- They downdate most of the finds in early Iron Age Palestine by 50-100 years. By downdating the finds they have the first signs of monumental architecture starting in the 9th century.
- They note that the monumental architecture and widespread writing in the north (Israel) predates that in the south (Judah) by around a century.
- Becuase of the previous two points they reject a United Monarchy ruled from the south. They don’t reject the presence of a ruler named David (the Tel-Dan inscription prevents this), but posit that he was more of a tribal chief than a ruler of an empire. If there was a United Monarchy it was ruled from the North by the House of Omri.
- They point out that the dating of material culture in Iron age Palestine has been circularly dated, hence it does not allow for stratigraphic dating of finds correcly. The stratigraphic dating schema for Iron age Israel needs to be recalibrated by lowering the dates, hence the reason this school supports a “low chronology.”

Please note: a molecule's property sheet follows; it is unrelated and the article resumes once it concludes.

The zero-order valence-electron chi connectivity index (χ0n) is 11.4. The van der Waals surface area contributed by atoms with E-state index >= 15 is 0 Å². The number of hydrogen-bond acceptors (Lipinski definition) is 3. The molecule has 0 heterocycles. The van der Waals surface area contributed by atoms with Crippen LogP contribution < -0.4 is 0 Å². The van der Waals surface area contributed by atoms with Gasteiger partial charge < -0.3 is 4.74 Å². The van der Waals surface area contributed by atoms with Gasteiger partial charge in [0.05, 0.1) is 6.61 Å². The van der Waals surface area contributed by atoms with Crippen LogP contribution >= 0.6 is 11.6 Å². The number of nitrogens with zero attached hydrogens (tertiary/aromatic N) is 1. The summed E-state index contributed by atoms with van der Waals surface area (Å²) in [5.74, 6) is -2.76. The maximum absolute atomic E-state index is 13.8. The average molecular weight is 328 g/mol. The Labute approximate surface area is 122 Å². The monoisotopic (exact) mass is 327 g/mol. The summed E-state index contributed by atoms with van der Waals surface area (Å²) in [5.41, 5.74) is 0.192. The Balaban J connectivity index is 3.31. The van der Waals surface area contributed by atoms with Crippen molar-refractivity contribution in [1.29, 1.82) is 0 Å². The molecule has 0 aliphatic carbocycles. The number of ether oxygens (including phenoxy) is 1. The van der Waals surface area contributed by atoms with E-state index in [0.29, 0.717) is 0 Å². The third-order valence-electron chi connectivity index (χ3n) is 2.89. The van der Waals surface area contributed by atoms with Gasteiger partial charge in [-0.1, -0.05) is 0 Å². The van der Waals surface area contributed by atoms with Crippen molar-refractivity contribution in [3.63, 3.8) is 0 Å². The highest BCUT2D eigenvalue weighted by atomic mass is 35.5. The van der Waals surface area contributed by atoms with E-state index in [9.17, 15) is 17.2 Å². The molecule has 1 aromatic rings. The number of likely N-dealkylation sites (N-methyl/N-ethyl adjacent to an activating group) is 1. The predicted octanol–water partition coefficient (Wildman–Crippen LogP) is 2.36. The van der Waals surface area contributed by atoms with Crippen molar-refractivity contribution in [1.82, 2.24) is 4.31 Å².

Here I am following Lemche, the most reasonable representative of the Minimalist school. This school would put Ezra/Nehemiah as the earliest possible historically accurate part of the Old Testament. Some in this school would go so far as to say that none of the Old Testament is historical. They accept all of the evidence for unhistoricity of the previous two schools and add the following:
- The Merenptah stele does not specify where nor who Israel is. This could have been a small tribe, not a large united people.
- The Tel-Dan (bytdwd) inscription, though mentioning “House of David,” is fragmentary and the reconstruction is subject to different interpretations. In any case “House of David” may or may not refer to a united polity.
- The Mesha stelae clearly mentions Omri, but to what extent was his kingdom “Israel”?
- The difficulty of unambiguously differentiating Israelites and non Israelite Canaanites. The material culture of Palestine is pretty uniform, as is the language. There is no real way to identify a polity called Israel or Judah without referring back to the Bible, which is circular reasoning.
My Thoughts, Your Thoughts